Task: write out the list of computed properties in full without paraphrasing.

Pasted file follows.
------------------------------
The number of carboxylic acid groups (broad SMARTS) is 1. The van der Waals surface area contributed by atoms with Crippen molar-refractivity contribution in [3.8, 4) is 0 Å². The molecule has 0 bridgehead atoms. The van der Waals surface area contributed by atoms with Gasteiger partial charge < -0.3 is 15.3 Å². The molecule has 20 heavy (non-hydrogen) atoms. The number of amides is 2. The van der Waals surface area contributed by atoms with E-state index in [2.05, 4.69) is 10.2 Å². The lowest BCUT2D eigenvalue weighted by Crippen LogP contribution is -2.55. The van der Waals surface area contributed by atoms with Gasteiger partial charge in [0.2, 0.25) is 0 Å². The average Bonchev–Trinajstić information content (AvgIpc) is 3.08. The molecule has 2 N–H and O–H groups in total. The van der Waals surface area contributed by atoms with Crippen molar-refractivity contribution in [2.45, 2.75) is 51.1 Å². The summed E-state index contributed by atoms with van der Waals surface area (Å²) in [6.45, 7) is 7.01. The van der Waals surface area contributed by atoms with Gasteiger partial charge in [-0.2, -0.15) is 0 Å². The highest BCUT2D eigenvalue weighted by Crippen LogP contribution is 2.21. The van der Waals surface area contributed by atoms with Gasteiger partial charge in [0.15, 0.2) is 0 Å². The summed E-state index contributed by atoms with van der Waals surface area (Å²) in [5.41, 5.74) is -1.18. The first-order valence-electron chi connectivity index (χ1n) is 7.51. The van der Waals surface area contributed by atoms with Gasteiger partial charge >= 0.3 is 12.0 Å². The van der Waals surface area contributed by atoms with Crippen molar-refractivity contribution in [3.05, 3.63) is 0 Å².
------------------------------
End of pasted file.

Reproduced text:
The number of carboxylic acid groups (broad SMARTS) is 1. The van der Waals surface area contributed by atoms with Crippen molar-refractivity contribution in [3.8, 4) is 0 Å². The molecule has 0 bridgehead atoms. The van der Waals surface area contributed by atoms with Gasteiger partial charge < -0.3 is 15.3 Å². The molecule has 20 heavy (non-hydrogen) atoms. The number of amides is 2. The van der Waals surface area contributed by atoms with E-state index in [2.05, 4.69) is 10.2 Å². The lowest BCUT2D eigenvalue weighted by Crippen LogP contribution is -2.55. The van der Waals surface area contributed by atoms with Gasteiger partial charge in [0.2, 0.25) is 0 Å². The average Bonchev–Trinajstić information content (AvgIpc) is 3.08. The molecule has 2 N–H and O–H groups in total. The van der Waals surface area contributed by atoms with Crippen molar-refractivity contribution in [2.45, 2.75) is 51.1 Å². The summed E-state index contributed by atoms with van der Waals surface area (Å²) in [6.45, 7) is 7.01. The van der Waals surface area contributed by atoms with Gasteiger partial charge in [-0.2, -0.15) is 0 Å². The highest BCUT2D eigenvalue weighted by Crippen LogP contribution is 2.21. The van der Waals surface area contributed by atoms with Gasteiger partial charge in [0.15, 0.2) is 0 Å². The summed E-state index contributed by atoms with van der Waals surface area (Å²) in [5.41, 5.74) is -1.18. The first-order valence-electron chi connectivity index (χ1n) is 7.51. The van der Waals surface area contributed by atoms with Gasteiger partial charge >= 0.3 is 12.0 Å². The van der Waals surface area contributed by atoms with Crippen molar-refractivity contribution in [3.05, 3.63) is 0 Å².